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- 46th and current president of the United States
- 45th President of the United States
Congress averted a government shutdown Thursday night after Senate leaders mollified a group of Republicans who demanded a vote targeting President Joe Biden’s vaccine mandate.
The Senate passed an 11-week stopgap spending bill in a 69-28 vote, sending the measure on for Biden’s signature. The legislation, known as a continuing resolution, will keep government funding at levels set almost a year ago, when Donald Trump was president.
Democratic leaders hope that patch will buy enough time to strike a bipartisan deal to fully fund the military and non-defense agencies at updated levels. GOP lawmakers, however, have expressed a desire to stick the majority party with Trump-era totals if Democrats don't cave from the outset to a series of Republican funding conditions.
Final passage followed a deal late Thursday to appease conservatives who demanded a vote on an amendment from Sens. Roger Marshall of Kansas and Mike Lee of Utah, aimed at defunding Biden’s vaccination requirements on U.S. businesses, the Pentagon and the federal workforce. That amendment ultimately fell 48-50.
“I am glad that in the end cooler heads prevailed,” Senate Majority Leader Chuck Schumer said on the Senate floor before the vote. “The government will stay open. And I thank the members of this chamber for walking us back from the brink of an avoidable, needless and costly shutdown.”
The Senate voted on the vaccine mandate amendment with a simple majority threshold, when amendments typically need 60 votes to pass. Sen. Joe Manchin voted against it, though some senators had speculated the West Virginia Democrat might side with Republicans on the amendment. Republican Sens. John Thune of South Dakota and Bill Hagerty of Tennessee missed the vote.
“This issue is not going away,” Lee said before the vote on his amendment, stressing that workers will lose their jobs over the requirements. “We shouldn’t be doing this. Deep down we all know what’s right.”
The sudden Senate rush of activity, after days of dysfunction that threatened a brief weekend shutdown, comes after the House passed the stopgap spending measure Thursday afternoon to keep the government funded at current levels for more than two more months.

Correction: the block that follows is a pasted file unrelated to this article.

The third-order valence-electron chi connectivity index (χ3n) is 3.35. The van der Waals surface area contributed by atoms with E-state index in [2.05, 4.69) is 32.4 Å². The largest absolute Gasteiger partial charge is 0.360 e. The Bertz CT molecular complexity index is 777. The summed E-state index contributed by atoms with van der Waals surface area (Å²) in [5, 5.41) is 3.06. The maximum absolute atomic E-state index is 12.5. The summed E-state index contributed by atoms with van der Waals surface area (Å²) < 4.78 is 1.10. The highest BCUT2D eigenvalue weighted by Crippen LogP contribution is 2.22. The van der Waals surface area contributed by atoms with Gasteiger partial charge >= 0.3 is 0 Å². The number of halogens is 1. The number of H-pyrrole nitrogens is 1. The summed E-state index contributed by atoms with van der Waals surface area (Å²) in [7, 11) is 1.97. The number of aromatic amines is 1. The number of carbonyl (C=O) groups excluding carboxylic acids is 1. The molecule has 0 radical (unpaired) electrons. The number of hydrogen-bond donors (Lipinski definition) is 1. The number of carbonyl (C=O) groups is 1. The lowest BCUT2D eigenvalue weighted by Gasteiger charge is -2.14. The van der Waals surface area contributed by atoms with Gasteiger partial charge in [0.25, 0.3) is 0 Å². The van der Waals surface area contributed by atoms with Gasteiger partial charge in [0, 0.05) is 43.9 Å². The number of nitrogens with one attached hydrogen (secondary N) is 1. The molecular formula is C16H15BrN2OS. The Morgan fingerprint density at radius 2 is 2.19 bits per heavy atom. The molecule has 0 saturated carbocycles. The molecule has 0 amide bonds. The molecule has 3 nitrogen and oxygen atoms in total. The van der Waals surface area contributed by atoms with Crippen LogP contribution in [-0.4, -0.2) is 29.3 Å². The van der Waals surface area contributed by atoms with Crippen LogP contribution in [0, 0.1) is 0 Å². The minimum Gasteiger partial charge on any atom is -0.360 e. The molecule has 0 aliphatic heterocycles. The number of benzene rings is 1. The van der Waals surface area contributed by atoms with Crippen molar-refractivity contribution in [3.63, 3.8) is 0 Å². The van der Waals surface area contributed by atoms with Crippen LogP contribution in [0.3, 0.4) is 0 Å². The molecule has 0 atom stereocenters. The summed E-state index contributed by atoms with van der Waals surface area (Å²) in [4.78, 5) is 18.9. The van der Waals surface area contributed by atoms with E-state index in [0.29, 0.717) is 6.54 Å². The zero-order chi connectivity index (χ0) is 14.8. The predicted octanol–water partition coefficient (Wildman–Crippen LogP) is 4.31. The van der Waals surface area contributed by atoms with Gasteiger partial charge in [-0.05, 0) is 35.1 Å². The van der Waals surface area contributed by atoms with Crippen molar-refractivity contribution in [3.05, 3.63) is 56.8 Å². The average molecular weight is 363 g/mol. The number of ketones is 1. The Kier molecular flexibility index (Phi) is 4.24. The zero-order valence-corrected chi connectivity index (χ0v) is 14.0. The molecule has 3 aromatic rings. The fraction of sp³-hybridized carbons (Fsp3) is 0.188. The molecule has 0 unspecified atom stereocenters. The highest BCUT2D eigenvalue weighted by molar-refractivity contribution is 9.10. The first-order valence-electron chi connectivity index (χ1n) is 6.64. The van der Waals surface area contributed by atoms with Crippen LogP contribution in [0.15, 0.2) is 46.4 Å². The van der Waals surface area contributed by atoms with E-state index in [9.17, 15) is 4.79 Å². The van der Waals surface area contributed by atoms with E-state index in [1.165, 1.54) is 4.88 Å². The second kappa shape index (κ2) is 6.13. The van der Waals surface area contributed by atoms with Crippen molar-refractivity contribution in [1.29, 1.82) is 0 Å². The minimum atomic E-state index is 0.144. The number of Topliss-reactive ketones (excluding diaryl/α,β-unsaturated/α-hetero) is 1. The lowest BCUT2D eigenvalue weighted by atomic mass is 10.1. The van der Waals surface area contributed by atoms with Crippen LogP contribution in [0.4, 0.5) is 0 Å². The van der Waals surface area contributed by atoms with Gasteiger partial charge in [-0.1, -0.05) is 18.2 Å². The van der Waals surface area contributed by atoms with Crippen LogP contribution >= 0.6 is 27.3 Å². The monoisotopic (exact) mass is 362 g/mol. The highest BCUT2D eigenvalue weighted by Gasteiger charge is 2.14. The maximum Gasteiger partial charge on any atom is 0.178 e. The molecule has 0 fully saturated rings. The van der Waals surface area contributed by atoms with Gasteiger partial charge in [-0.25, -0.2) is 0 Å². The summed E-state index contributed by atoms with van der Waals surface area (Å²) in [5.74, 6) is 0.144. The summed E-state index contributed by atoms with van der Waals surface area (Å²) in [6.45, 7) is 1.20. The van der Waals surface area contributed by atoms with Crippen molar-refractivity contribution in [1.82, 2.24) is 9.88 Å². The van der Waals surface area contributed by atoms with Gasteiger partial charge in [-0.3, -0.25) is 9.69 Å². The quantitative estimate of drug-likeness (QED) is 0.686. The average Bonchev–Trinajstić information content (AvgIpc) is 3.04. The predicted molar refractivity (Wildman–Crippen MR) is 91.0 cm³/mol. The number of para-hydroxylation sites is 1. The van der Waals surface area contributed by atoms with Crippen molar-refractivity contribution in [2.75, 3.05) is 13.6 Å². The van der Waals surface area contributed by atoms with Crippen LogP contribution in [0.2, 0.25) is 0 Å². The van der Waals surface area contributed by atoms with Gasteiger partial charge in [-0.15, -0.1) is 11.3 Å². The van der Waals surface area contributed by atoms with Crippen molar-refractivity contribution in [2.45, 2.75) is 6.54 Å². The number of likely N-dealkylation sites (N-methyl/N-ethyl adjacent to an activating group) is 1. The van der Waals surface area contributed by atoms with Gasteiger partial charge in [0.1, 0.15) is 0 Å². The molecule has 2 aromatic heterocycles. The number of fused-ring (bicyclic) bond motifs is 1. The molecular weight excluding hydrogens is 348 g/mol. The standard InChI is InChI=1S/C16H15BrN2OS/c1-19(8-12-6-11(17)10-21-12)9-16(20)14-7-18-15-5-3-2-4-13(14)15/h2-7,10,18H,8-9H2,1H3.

Earlier in the day, senators in both parties privately doubted Schumer would allow Lee to get his amendment on his terms. But in a brief interview, Lee sounded a different note. “I think they will. I do,” Lee said. “We just want a vote.”
Several Republican senators publicly lamented the shutdown ultimatum their colleagues waged, arguing that the effort was pointless considering Biden’s vaccine mandate is getting crushed in court.
“What's the point? The American people have been through a lot … and I just don't think they need to be scared further through a shutdown, ” Sen. John Neely Kennedy (R-La.) said Thursday. "If there is a shutdown, it will be very short. But I just still think the flame's not worth the candle."
Earlier Thursday, Speaker Nancy Pelosi tore into the Senate GOP push to halt government funding over the vaccine mandate and said House Democrats would not entertain their amendment push.
"If you think that’s how we’re going to keep government open, forget that," Pelosi said.
The House’s passage vote came hours after Democrats announced the eleventh-hour stopgap funding deal with Republicans on Thursday morning, following days of late-night talks as both parties scrambled to prevent Congress from stumbling past the deadline.
Government funding will now run through the third week of February — weeks later than Democrats wanted — but House Appropriations Chair Rosa DeLauro (D-Conn.) said her party “prevailed” in securing a $7 billion increase to pay for resettling Afghan refugees.
Both parties say the skirmish over the short-term funding fix was far simpler than the brutal fight they predict over Congress’ full-year spending. Democrats are eager to pass a government funding bill that can finally include Biden’s priorities — the first such spending bill of his presidency. Without it, the federal government has continued to run on spending levels established under Trump.
There's also the problem of billions of dollars in looming cuts to Medicare and farm aid programs that could take effect next year — which the deal reached Thursday does not address. Those scheduled funding decreases are a consequence of the budget reconciliation process used to pass Biden’s $1.9 trillion pandemic aid package back in March.
Congress typically avoids such cuts with bipartisan ease, but Republicans haven’t been inclined to help while the majority party pursues big spending plans without GOP support. Democrats have pledged to find another legislative vehicle to address the drastic funding reductions next year. But they will still need assistance from at least 10 Senate Republicans, setting up another possible showdown as the GOP focuses on spending and inflation concerns ahead of the 2022 midterms.
Senate Republicans have openly indicated that they don't plan to make resolving any of those obstacles easy for Democrats, particularly the upcoming battle over a bill to set government spending levels for the rest of the fiscal year.
In a statement, Sen. Richard Shelby made clear that the Senate GOP will enter full-year funding talks with the same priorities that have complicated discussions for months. The Alabama Republican, who serves as his party's top Senate appropriator, insists that Democrats buckle upfront to GOP policy demands for the funding bills, such as continuing the longtime ban on federal funding for abortions.
“If that doesn’t happen, we’ll be having this same conversation in February,” Shelby cautioned.
Burgess Everett contributed to this report.